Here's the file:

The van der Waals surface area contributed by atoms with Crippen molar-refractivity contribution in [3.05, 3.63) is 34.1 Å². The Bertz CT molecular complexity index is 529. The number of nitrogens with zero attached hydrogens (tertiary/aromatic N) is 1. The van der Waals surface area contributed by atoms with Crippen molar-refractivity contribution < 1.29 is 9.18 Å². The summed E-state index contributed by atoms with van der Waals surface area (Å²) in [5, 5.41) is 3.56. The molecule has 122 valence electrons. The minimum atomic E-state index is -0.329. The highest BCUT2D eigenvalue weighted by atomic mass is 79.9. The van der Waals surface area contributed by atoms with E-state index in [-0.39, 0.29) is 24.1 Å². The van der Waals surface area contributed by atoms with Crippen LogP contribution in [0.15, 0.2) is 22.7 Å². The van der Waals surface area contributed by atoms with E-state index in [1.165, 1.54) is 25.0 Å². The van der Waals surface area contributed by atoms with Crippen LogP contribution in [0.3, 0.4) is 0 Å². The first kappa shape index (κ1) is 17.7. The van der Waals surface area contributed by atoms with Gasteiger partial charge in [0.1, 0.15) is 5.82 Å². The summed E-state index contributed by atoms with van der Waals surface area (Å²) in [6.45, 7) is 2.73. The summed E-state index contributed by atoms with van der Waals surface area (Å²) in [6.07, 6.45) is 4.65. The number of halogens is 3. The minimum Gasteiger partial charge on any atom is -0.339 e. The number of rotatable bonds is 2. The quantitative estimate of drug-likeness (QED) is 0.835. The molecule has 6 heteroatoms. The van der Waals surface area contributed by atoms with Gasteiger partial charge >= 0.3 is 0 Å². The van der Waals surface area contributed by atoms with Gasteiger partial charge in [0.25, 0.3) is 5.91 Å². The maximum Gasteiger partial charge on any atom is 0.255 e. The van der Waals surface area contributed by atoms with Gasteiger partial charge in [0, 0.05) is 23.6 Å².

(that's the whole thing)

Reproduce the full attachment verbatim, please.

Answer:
The van der Waals surface area contributed by atoms with Crippen molar-refractivity contribution in [3.05, 3.63) is 34.1 Å². The Bertz CT molecular complexity index is 529. The number of nitrogens with zero attached hydrogens (tertiary/aromatic N) is 1. The van der Waals surface area contributed by atoms with Crippen molar-refractivity contribution < 1.29 is 9.18 Å². The summed E-state index contributed by atoms with van der Waals surface area (Å²) in [5, 5.41) is 3.56. The molecule has 122 valence electrons. The minimum atomic E-state index is -0.329. The highest BCUT2D eigenvalue weighted by atomic mass is 79.9. The van der Waals surface area contributed by atoms with E-state index in [-0.39, 0.29) is 24.1 Å². The van der Waals surface area contributed by atoms with Crippen LogP contribution in [0.15, 0.2) is 22.7 Å². The van der Waals surface area contributed by atoms with E-state index in [1.165, 1.54) is 25.0 Å². The van der Waals surface area contributed by atoms with Crippen LogP contribution in [0.3, 0.4) is 0 Å². The first kappa shape index (κ1) is 17.7. The van der Waals surface area contributed by atoms with Gasteiger partial charge in [0.1, 0.15) is 5.82 Å². The summed E-state index contributed by atoms with van der Waals surface area (Å²) in [6.45, 7) is 2.73. The summed E-state index contributed by atoms with van der Waals surface area (Å²) in [6.07, 6.45) is 4.65. The number of halogens is 3. The minimum Gasteiger partial charge on any atom is -0.339 e. The number of rotatable bonds is 2. The quantitative estimate of drug-likeness (QED) is 0.835. The molecule has 6 heteroatoms. The van der Waals surface area contributed by atoms with Gasteiger partial charge >= 0.3 is 0 Å². The van der Waals surface area contributed by atoms with Gasteiger partial charge in [0.25, 0.3) is 5.91 Å². The maximum Gasteiger partial charge on any atom is 0.255 e. The van der Waals surface area contributed by atoms with Gasteiger partial charge in [0, 0.05) is 23.6 Å².